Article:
NPR

Rogue Weedkiller Vapors Are Threatening Soybean Science

Scientists at four leading universities have seen their soybean experiments injured by a stealthy vandal: drifting fumes from a weedkiller called dicamba, now popular among farmers.
Pengyin Chen, professor of soybean breeding and genetics at the University of Missouri, in his test plots of soybeans near the town of Portageville. Source: Dan Charles/NPR

Something strange is happening to Pengyin Chen's soybean experiments at the University of Missouri's Fisher Delta Research Center in Portageville, Mo.

"You see how small they are?" says Chen, gesturing at a field filled with thousands of small plots of soybeans.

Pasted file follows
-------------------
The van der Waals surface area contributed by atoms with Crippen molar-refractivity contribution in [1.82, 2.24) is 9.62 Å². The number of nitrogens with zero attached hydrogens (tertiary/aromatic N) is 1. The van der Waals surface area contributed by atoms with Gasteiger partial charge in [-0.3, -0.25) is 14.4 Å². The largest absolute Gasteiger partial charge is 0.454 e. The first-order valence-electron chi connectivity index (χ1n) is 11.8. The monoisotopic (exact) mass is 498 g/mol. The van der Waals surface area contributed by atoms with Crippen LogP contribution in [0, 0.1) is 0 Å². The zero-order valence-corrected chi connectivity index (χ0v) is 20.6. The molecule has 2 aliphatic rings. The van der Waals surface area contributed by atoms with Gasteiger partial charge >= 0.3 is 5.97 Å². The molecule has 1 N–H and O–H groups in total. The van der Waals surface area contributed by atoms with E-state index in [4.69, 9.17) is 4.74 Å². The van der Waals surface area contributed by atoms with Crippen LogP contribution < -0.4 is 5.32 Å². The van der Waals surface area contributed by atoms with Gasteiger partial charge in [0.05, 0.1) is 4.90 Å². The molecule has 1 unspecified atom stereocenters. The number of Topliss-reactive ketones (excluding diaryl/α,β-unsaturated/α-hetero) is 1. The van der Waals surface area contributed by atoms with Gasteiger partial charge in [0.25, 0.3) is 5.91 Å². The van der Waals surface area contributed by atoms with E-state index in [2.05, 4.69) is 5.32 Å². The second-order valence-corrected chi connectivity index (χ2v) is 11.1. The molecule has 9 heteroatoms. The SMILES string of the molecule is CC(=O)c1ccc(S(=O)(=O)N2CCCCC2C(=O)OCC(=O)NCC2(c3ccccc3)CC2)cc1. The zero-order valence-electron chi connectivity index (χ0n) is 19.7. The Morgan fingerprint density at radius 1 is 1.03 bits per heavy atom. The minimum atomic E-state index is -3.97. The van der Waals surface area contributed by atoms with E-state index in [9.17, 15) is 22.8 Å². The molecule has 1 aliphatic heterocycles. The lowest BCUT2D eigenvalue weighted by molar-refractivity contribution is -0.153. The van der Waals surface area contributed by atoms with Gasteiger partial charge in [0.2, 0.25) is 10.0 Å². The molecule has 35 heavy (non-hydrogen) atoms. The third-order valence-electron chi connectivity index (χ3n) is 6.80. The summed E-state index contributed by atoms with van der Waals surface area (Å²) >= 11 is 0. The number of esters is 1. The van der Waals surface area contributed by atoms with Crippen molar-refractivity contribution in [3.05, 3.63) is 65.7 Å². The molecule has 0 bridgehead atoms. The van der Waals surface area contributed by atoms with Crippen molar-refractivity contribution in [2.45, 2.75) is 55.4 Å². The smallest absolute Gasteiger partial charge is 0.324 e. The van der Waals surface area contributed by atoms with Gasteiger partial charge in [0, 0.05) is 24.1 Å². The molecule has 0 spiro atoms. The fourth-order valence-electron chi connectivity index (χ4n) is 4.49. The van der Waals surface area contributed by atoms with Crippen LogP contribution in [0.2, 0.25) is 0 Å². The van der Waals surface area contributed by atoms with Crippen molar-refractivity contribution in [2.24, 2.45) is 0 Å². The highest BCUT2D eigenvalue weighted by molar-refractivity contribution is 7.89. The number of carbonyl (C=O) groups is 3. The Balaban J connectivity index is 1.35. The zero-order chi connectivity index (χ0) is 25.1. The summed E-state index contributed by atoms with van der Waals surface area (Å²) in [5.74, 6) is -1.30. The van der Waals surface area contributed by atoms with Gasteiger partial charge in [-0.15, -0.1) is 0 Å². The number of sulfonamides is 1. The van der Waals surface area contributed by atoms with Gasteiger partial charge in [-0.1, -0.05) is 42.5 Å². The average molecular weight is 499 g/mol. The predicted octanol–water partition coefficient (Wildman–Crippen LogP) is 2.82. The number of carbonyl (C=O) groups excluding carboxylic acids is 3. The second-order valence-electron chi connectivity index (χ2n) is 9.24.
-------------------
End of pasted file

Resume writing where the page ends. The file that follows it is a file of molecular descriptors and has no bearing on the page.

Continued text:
The leaves ought to be wide and flat; instead, they're curled into cups. Instead of growing straight up, the plants are putting out fragile little side branches. Chen pulls a plant out of the soil to show me. "This plant is not supposed to have a branch there," he says, pointing.

Chen, a professor of soybeans. The biotech company Monsanto had genetically modified these new soybeans so that they tolerate a herbicide called dicamba. It allows farmers to spray dicamba on their soybeans; it kills the weeds, but their dicamba-tolerant crop is fine.

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